real life

'I rushed into buying a house with my boyfriend. Now we've split, we're stuck living together.'

As told to Charlotte Ivan. 

There are many ways to move too fast in a new relationship. Everyone’s preferences are different, and their expectations vary. 

For some, saying “I love you” too soon is an enormous turnoff. For others, a marriage proposal after only a few months can be more than a little unnerving.  

When I bought a house with Dylan, I really didn’t consider what the future would look like if we ended up not working out. I wanted to be settled with a person I cared about, who got along with my young daughter, and who wanted the same things I did.  

All three of those stipulations were true when we signed the papers and had our new house keys in hand on a warm summer afternoon. It felt like the beginning of the life I had always wanted. The life I was so eager to begin. 

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At the time, Dylan and I had been together for a little over a year. 

I figured that was plenty of time to get my bearings on what the relationship would be like. On who he was. On what our future would look like. We enjoyed the little life we were building, and my daughter, from a previous relationship, was happy in her new school. 

Until the fighting started.  

When you look back on relationships that have gone wrong in your life, it’s hard to pinpoint the exact day or time when you stopped being happy. When everything changed. Dylan and I eventually realised, independently, that we didn’t have a whole lot in common.  

The way we communicated was vastly different, and it often led to bitter arguments and petty disputes. 

Those things seemed small at first, but they grew into something so unrecognisable from what our relationship used to look like that it physically made my heart hurt.  

Dylan was several years younger than me. 

He cared about me and convinced himself that he wanted the same things I did. I convinced myself he wanted them, too, because I was wanted him to love me. We felt so grown up when we bought our house. Like we were entering the next, less turbulent phase of our adult lives.  


The truth is, neither one of us was actually ready for a commitment this big. 

We were too scared to admit we were unhappy because of how complicated it would be to end the relationship.

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Both of our names were on the deed to the house, and we both had a lot of money tied up in it. Selling would’ve been an option, but I couldn’t afford to buy another house because I was unemployed from COVID-19 and my daughter was happy in her school. 

I couldn’t bear the thought of forcing her to leave a house she came to know as home. I created a tangled, complicated mess, because I wanted my life to be simple. 

Because I wasn’t marrying Dylan, I didn’t perceive my decision to buy an asset with him as permanent or an action with serious repercussions. In truth, it seemed harmless because I figured when we no longer wanted the house, we would sell it.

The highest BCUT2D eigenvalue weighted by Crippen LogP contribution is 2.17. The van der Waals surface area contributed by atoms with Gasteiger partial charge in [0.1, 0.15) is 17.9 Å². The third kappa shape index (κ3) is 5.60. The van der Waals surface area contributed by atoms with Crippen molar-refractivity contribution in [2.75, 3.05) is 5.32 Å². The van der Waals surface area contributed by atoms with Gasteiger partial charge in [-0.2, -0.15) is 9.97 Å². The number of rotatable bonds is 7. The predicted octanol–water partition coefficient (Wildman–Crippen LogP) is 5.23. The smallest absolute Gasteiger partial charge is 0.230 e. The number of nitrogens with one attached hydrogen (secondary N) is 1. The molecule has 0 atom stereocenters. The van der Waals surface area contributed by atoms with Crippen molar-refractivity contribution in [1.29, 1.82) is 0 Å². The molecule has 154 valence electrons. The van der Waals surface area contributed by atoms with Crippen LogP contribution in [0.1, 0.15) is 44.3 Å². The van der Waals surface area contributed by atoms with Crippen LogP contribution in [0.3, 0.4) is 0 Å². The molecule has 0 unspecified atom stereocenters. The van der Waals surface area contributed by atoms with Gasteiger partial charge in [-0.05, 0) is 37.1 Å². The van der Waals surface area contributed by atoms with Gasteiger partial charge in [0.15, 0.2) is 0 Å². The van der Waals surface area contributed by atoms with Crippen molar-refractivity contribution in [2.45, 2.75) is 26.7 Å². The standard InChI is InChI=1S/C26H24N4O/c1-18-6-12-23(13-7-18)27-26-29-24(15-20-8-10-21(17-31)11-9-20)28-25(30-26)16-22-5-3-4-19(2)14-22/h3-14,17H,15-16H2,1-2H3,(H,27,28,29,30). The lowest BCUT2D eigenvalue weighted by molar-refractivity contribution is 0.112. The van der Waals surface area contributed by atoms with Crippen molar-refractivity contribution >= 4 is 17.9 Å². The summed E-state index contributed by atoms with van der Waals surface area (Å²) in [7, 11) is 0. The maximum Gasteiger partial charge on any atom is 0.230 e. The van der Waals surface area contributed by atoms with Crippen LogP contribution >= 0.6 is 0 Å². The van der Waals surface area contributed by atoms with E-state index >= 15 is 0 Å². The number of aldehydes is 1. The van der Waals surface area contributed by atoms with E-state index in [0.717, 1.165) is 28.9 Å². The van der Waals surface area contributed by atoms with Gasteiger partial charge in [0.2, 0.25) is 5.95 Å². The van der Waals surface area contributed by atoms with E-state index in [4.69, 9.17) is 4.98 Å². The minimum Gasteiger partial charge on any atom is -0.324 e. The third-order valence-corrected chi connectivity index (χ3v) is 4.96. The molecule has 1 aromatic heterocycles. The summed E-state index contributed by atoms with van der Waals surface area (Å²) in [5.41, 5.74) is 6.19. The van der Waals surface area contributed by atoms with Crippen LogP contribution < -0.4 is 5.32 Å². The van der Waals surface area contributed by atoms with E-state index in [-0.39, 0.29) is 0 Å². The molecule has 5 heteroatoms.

Except I found myself in an unexpected, multilayered situation that completely prevented us from doing so. 

By the time I realised all of this, the idea of leaving Dylan was terrifying. I physically couldn’t picture what it would look like, or how I could avoid hurting my daughter. We had no other place to go. So, like what happens with countless relationships that continue for the sake of children, Dylan and I started to fight. All the time. 

We had outgrown one another, but we were bound together. 

We had a piece of paper worth hundreds of thousands of dollars and mortgage payments that needed to be made on time. 

We were legally inseparable from the asset we owned together. 

Though I’ve always liked to think of myself as a practical person, I truly began to understand the seriousness and unsexy reality of being joined together by law — even when it’s unrelated to marriage. 

I had no one to borrow money from to make the full mortgage payments. I needed him to contribute his half. 

Selling still isn’t an option for a variety of reasons. If he’s paying his half of the mortgage, I can’t ask him to leave. I financially can’t afford to leave, especially with my daughter. 

We’d been in love just two years ago. 


My life had become about managing my expectations. Now, I either try to not think about my situation, or convince myself to find things in him that made me fall in love with him in the first place. 

I’m forcing it to work because it has to work. 

Though this is one of the most stressful situations in life I’ve had to deal with, I truly learned an invaluable lesson. I will not repeat this mistake, in any context. Including with marriage. 

I finally understand what it means to write in ink on paper. What it means to commit, for better or worse. And I don’t even have a ring to show for it. 

Let my story serve as a cautionary tale for rushing parts of your life that take time for a reason. 

Buying an asset with another person is a huge commitment and not something you should take lightly just because it isn’t a marriage proposal. 

It takes a lot of trust — in the relationship, in the other person, and in yourself. I wanted Dylan to be someone he wasn’t ready to be. We pretended for a long time that he was, but eventually, he just got tired of it.

Every day I wake up and do the best I can for myself and my daughter. I got us into this mess, and one day, I will get us out of it.

The person in this story has chosen to remain anonymous. The featured image is a stock image.

Feature image: Getty.

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